Anna’s parents’ given names are translated, while her mother’s maiden name is transliterated, so we can expect that their names in Polish records will be Wincenty Kocot and something along the lines of Rozalia Kaczmarczak.

Anna/Antonina’s passenger manifest is the final clue needed to locate her family in Polish records. According to the manifest, 20-year-old Antonina Koczot [sic] was a Polish immigrant from Russia. (If you’re puzzled as to why a Pole might be living in Russia in this era, this might help.) She departed from the port of Hamburg in 1913, leaving behind her father, “Vincenti Kocot” in their home village of “Dusababa,” transcribed by Ancestry as Busababa (Figure 7). There’s no place in Poland today or within Polish borders historically that was called Dusababa or Busababa, but the village of Dyszobaba is a good fit, phonetically—and as a bonus, it’s located just north of the town of Różan, where Anna’s husband Frank was born (Figure 8).

Figure 7: Extract from passenger manifest for Antonina Koczot.6Antonina Kocot manifest

Figure 8: Map courtesy of Google Maps, showing relative locations of Dyszobaba and Różan, presently located in the Mazowieckie province of Poland. Dyszobaba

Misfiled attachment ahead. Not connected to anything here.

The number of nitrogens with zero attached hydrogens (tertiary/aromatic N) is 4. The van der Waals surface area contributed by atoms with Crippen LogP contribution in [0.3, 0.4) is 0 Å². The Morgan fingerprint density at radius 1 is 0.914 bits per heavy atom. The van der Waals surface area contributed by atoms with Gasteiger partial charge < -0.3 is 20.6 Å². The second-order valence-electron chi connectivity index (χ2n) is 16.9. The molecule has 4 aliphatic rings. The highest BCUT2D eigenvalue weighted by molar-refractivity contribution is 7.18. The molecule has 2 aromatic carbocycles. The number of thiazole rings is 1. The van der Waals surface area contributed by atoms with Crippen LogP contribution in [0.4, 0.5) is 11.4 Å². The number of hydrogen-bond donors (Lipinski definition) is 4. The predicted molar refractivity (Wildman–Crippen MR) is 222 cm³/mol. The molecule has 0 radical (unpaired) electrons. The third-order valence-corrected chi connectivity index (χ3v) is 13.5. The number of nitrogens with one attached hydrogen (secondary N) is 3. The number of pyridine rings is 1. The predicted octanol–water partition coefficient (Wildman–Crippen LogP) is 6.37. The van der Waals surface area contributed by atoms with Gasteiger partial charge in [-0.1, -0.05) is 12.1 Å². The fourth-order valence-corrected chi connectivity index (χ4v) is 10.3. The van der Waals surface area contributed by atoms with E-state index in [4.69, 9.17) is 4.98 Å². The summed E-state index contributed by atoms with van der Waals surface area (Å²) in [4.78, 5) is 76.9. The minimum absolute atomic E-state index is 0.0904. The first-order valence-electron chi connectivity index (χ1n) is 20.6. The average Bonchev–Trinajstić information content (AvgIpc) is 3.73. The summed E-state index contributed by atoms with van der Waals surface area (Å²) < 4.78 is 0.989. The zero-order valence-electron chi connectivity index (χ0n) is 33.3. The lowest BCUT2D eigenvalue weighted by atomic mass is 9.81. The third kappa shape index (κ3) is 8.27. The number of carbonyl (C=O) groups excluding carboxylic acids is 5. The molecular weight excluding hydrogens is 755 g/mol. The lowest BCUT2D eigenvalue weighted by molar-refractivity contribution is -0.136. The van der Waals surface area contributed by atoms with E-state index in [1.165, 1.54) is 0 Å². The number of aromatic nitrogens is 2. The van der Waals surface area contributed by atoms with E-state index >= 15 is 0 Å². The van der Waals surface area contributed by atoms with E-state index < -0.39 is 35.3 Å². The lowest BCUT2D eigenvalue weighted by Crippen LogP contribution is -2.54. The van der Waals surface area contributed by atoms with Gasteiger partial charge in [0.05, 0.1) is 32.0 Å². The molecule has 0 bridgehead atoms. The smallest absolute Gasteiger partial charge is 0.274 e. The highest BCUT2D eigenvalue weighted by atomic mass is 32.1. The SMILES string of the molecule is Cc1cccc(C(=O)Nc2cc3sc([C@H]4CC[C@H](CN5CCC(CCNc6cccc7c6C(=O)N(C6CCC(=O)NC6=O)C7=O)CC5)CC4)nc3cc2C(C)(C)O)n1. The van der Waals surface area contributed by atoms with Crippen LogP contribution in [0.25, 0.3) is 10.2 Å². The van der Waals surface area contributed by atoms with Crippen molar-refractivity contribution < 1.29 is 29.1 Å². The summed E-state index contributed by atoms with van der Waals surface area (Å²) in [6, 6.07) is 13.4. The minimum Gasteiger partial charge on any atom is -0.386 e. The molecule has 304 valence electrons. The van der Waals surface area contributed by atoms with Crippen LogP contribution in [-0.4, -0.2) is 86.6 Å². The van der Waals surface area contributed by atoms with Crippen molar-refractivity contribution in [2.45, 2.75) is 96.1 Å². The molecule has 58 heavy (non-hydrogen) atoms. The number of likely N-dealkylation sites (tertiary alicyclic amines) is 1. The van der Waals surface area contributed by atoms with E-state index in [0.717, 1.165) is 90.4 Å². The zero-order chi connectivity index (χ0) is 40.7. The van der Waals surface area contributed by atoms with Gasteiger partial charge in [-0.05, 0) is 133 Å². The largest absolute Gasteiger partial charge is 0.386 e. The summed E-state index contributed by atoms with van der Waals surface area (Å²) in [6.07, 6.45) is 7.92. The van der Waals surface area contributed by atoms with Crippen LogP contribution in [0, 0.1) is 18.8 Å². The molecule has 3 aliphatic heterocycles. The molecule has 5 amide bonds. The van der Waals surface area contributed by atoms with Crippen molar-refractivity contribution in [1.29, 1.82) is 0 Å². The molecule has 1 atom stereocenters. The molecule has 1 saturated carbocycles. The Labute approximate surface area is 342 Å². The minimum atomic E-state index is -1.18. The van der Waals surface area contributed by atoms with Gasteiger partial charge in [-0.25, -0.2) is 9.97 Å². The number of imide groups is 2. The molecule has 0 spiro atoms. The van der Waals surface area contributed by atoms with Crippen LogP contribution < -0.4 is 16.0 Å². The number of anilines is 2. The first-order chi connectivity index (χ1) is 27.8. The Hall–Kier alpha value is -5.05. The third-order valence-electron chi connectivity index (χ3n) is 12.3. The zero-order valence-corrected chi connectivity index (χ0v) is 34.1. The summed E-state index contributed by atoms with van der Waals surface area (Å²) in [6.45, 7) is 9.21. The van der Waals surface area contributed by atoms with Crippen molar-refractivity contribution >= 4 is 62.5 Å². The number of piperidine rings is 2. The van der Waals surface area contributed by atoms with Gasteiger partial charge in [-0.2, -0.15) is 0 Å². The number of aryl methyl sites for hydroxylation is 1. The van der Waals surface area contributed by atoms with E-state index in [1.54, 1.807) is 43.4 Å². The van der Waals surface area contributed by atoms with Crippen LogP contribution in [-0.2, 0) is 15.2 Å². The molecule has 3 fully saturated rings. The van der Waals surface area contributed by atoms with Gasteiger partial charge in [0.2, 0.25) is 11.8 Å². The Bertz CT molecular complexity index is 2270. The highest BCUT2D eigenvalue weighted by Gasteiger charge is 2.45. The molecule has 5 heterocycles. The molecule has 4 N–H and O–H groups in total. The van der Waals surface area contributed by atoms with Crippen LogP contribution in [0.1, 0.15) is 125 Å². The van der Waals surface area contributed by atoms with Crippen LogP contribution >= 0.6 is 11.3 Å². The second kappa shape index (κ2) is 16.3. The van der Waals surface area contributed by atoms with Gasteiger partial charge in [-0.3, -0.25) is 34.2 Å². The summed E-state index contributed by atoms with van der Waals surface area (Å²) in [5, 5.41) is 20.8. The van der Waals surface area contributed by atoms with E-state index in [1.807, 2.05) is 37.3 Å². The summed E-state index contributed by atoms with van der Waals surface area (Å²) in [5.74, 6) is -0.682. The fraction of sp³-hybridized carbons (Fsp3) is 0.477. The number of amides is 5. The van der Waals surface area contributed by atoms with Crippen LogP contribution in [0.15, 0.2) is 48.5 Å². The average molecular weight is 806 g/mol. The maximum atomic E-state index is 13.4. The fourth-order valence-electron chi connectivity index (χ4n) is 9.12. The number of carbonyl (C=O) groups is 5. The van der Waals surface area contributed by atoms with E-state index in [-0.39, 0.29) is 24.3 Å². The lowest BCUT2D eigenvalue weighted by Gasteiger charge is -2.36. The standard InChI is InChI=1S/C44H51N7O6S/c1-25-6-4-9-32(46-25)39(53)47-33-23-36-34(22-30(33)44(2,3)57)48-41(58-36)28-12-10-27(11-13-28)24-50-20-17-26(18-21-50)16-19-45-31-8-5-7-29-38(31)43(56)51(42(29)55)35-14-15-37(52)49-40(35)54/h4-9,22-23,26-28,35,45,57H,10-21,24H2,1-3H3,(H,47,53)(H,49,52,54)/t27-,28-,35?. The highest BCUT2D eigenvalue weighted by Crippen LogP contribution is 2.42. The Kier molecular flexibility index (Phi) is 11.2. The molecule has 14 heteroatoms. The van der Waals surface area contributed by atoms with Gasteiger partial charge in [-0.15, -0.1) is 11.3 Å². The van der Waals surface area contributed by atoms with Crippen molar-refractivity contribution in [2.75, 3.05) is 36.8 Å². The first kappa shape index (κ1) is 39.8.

The Słownik Geograficzny Królestwa Polskiego i innych krajów słowiańskich [Geographical Dictionary of the Kingdom of Poland and Other Slavic Lands] informs us that the village of Dyszobaba belonged to the Roman Catholic parish in Sieluń, which appears north of Dyszobaba on the map in Figure 8, so we’ll need to start with parish records from Sieluń in order to find records of Antonina’s family.7

Birth records from Sieluń circa 1890 when Antonina Kocot was born are not indexed in Geneteka. Nonetheless, a quick search in the database reveals a number of marriage records for children of Wincenty Kocot and Rozalia Kaczmarczyk (Figure 9).

Figure 9: Results of a search in Geneteka for marriage records from Sieluń with parents’ names Kocot and Kacz*, searching as a pair.Wincenty and Rozalia's kids

The Party of the Second Part

Now that we’ve got a good handle on the region in Poland where both of Karen’s Polish grandparents were from, the question remains as to how they might be connected to Bruce’s family. Since this part of Poland was under Russian control throughout most of the 19th century, my first thought was that the connection must lie within one of Bruce’s family lines which also originated in Russian Poland. The majority of his immigrant Polish ancestors were from Prussian Poland, leaving only three immigrants from the Russian partition for us to consider: Michał Szczepankiewicz, Stanisław Skolimowski, and Helena Majczyk. Michał’s family was from Kleczew and other parishes in what is now Konin County, Wielkopolska—not especially close to the Różan area. Helena Majczyk was born in Rostowa, a village belonging to the parish in Gradzanowo Kościelne, and Stanisław Skolimowski was born in Garlino-Komunino, a village belonging to the parish in Grudusk. These places are shown on the map in Figure 10.